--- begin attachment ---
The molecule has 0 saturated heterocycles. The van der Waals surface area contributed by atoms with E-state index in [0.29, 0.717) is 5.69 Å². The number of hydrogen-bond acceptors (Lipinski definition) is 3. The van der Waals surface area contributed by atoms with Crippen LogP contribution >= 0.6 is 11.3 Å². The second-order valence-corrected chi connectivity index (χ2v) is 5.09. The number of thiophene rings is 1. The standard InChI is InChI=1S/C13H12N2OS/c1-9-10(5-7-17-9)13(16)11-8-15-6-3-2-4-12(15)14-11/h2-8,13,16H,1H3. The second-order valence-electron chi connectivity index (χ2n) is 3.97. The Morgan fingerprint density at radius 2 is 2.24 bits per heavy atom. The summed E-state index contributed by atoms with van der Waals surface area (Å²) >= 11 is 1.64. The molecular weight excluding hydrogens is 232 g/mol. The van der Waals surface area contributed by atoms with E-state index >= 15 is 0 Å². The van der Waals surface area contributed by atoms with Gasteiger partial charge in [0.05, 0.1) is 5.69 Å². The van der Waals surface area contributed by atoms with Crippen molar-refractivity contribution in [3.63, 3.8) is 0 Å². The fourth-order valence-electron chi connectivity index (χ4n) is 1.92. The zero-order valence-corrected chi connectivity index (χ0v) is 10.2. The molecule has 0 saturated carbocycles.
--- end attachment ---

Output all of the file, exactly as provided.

The molecule has 0 saturated heterocycles. The van der Waals surface area contributed by atoms with E-state index in [0.29, 0.717) is 5.69 Å². The number of hydrogen-bond acceptors (Lipinski definition) is 3. The van der Waals surface area contributed by atoms with Crippen LogP contribution >= 0.6 is 11.3 Å². The second-order valence-corrected chi connectivity index (χ2v) is 5.09. The number of thiophene rings is 1. The standard InChI is InChI=1S/C13H12N2OS/c1-9-10(5-7-17-9)13(16)11-8-15-6-3-2-4-12(15)14-11/h2-8,13,16H,1H3. The second-order valence-electron chi connectivity index (χ2n) is 3.97. The Morgan fingerprint density at radius 2 is 2.24 bits per heavy atom. The summed E-state index contributed by atoms with van der Waals surface area (Å²) >= 11 is 1.64. The molecular weight excluding hydrogens is 232 g/mol. The van der Waals surface area contributed by atoms with E-state index >= 15 is 0 Å². The van der Waals surface area contributed by atoms with Gasteiger partial charge in [0.05, 0.1) is 5.69 Å². The van der Waals surface area contributed by atoms with Crippen molar-refractivity contribution in [3.63, 3.8) is 0 Å². The fourth-order valence-electron chi connectivity index (χ4n) is 1.92. The zero-order valence-corrected chi connectivity index (χ0v) is 10.2. The molecule has 0 saturated carbocycles.